At first glance, Havana’s Chinatown – one of the largest in Latin America in the 1950s – seems only to be made up of a handful of restaurants, with almost no Chinese people in sight. Before visiting, photographer Sean Alexander Geraghty read news stories that dubbed it “A Chinatown with no Chinese,” but when he went there, he discovered something different.
“Havana’s Chinese community is very much present and alive, but it is ageing,” says Geraghty, who has created a series of portraits of the city’s Chinese residents, many of them second or third generation. He found societies where ageing members would meet to play Mahjong, watch Chinese movies, and eat breakfast together. A large majority of the younger community have never been to China, but are dedicated to preserving the culture of their parents and grandparents, despite being so far away from it. “There is a strong will for the community to survive,” says Geraghty.
Chinese immigration to Cuba began in 1857, when hundreds of thousands of Chinese workers were sent to labour in sugar plantations, following the decline of the African slave trade. Though the Chinese labour trade was abolished in 1874, many of the workers, who were mostly men, chose to settle in Cuba, marrying Cuban women and giving birth to a new era of multiculturalism.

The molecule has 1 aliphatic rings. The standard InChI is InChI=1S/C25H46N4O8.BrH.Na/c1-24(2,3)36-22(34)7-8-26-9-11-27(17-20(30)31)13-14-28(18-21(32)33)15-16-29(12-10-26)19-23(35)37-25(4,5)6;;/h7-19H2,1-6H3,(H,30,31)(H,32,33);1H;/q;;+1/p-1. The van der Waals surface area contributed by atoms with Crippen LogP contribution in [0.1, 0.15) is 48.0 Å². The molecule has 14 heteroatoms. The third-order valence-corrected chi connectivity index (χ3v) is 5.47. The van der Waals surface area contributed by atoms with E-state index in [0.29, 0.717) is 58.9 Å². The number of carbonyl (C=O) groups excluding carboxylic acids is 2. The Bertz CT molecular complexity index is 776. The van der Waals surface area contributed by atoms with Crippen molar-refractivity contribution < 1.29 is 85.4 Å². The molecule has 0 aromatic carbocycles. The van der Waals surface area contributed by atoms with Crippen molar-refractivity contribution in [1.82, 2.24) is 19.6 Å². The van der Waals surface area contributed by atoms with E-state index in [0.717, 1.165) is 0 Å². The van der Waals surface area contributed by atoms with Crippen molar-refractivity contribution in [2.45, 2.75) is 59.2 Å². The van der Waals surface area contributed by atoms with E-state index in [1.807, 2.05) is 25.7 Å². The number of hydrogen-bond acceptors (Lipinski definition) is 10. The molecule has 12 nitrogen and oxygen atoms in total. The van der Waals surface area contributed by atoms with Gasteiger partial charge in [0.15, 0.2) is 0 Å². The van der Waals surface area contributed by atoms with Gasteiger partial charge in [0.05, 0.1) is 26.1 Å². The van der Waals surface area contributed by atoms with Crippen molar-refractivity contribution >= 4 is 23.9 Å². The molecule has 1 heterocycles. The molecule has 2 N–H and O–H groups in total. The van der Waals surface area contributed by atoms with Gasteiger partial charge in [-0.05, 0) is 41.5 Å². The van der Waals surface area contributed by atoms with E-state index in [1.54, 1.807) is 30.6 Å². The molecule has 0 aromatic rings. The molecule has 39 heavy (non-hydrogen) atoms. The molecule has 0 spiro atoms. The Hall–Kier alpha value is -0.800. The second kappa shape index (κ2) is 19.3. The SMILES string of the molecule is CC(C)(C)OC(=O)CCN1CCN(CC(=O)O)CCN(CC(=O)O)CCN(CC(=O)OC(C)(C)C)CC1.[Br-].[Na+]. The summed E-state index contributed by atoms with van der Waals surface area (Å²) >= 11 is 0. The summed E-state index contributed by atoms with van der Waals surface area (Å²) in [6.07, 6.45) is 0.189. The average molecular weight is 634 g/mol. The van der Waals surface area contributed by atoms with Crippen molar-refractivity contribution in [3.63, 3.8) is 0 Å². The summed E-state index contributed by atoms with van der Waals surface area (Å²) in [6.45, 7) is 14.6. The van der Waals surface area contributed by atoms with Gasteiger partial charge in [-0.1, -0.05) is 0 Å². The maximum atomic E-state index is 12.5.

El Barrio Chino in Havana soon became one of the largest chinatowns in Latin America, where its growing number of residents opened shops, social clubs, and hosted cultural events, and founded a unique fusion of sino-carribean cuisine. But when the revolutionary government came into power in 1959, many Chinese shop owners had their properties seized, and fled the country.
Still, “The traces that Chinese culture left in Cuba are definitely there to stay,” says Geraghty, “There are many Chinese influences in Cuban cuisine, language, music and even religion”. The majority of people that Geraghty spoke to said they felt Cuban in identity, but as the sole gatekeepers of the multiculturalism that their ancestors built, many described a deep connection to this part of their heritage and history too.
“Citizenship is more of an administrative concept, it’s given to you,” says Geraghty, “but national identity is something built from memories, traditions, and feelings. Cuisine, festivals, art, music, literature or even small daily habits can keep this sense of belonging alive”.